ISLAMABAD - Pakistan’s moves for a review of re-engagement with the US is aimed at building a partnership that has the ownership of the country’s people and shared interests of the two nations, Foreign Minister Hina Rabbani Khar stated on Wednesday.

‘This partnership should be able to achieve results which are considered to be in the joint interest of both Pakistan and US and the NATO members which are taking action in Afghanistan’, she said in an interview with MSNBC. She said the parliamentary review of the ties, which began on Tuesday at a joint session, ‘is about building a type of partnership which is lasting, which has the ownership of the people of Pakistan and of course the Parliament of Pakistan’.

Members of the Senate and National Assembly are debating 40 recommendations framed by the Parliamentary Committee on National Security (PCNS) that are aimed at revamping relations with the US and Pakistan’s overall foreign policy, she said.

The recommendations include seeking a full apology from the US for the cross-border NATO air strike that killed 24 Pakistani soldiers in November, levying a tax on US and NATO supplies that pass through Pakistan on the way to Afghanistan, an end to CIA drone strikes in Pakistan and a civil nuclear deal for Pakistan on the lines of the one concluded by India and the US, she added. Hina Khar said that Pakistan’s demands should not be characterised as ‘grievances’.

She questioned how the US would have reacted if US soldiers were killed by Pakistani troops in an incident of friendly fire. The incident in which the Pakistani troops were killed by NATO aircraft was ‘unaccounted for’, she added.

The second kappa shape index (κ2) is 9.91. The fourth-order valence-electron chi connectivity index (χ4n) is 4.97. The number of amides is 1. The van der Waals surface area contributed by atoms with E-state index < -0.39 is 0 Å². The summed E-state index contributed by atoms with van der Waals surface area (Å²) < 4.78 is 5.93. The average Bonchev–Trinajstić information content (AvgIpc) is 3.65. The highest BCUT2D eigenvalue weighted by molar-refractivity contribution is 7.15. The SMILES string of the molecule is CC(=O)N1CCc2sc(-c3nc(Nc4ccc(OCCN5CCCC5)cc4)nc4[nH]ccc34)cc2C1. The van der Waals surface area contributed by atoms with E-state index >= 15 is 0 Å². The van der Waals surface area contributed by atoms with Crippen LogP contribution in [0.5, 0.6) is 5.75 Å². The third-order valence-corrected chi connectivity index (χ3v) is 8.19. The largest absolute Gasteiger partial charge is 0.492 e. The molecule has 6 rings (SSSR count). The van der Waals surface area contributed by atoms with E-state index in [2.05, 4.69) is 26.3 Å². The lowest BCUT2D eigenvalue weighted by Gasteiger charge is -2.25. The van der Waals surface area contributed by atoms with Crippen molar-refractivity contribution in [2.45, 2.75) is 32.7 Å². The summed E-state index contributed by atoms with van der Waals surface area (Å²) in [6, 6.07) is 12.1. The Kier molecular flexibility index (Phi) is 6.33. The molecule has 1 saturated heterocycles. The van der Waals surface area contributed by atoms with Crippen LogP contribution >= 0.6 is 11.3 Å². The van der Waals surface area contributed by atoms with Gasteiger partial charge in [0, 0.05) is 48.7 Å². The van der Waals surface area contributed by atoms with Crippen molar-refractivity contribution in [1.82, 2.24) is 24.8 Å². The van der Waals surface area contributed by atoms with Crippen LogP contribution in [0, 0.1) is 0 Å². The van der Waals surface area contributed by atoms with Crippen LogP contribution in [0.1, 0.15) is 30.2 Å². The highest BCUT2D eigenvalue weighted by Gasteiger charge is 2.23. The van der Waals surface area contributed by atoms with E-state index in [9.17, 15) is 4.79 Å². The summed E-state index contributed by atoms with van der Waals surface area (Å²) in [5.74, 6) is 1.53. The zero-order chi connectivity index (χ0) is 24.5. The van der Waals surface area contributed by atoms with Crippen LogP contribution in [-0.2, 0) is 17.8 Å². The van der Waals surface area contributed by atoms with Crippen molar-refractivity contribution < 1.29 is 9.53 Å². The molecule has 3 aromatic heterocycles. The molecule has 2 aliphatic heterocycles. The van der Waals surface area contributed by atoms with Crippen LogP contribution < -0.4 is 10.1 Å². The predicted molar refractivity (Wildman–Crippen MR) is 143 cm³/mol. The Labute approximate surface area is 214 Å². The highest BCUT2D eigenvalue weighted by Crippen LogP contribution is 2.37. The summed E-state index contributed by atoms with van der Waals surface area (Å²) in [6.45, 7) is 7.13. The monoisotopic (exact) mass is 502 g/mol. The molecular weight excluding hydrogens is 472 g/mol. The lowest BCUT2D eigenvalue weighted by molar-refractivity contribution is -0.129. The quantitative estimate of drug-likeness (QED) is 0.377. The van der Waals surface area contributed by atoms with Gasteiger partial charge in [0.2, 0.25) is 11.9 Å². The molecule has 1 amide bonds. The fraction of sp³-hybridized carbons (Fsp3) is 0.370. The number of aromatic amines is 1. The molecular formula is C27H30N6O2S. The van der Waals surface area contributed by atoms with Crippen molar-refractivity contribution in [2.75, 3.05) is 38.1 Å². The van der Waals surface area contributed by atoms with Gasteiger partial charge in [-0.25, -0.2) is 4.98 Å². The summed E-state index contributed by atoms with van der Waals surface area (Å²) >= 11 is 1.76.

‘So, this was really the brink of continuing with a relationship or a partnership which was increasingly being seen in Pakistan not to be working for Pakistan. And I think here in the (Parliamentary) review, we have a unique opportunity to put things correctly’, she said.

Pakistan and the US have to keep in mind that they ‘are married to the end objective of fighting militants, extremism in this part of the world’, Hina said.

‘However, if we are too married or too attached to some tools which are considered to be violative of Pakistan’s sovereignty, Pakistan’s territorial integrity, and the whole spirit of partnership, then I’m afraid we will not be able to meet the type of success that we want to meet in the future’, she added.

Asked about the killing of Osama bin Laden on Pakistani soil last year, Hina said Islamabad had repeatedly said that the Al-Qaeda chief was ‘an enemy of Pakistan’.

Pakistani intelligence and military have ‘hunted down more Al-Qaeda operatives than anywhere else in the world’, she added.

A joint action against Osama bin Laden ‘would have obviously been much more useful to carry on the partnership and to carry on efforts to be able to achieve what I am calling common objectives’, she contended.

The US and Pakistan should agree on common ‘goals and objectives’, she added.

‘Where we have differences, which have become apparent in the past few months, is as to what are the tools that should be used to be able to achieve those end objectives’, she stated.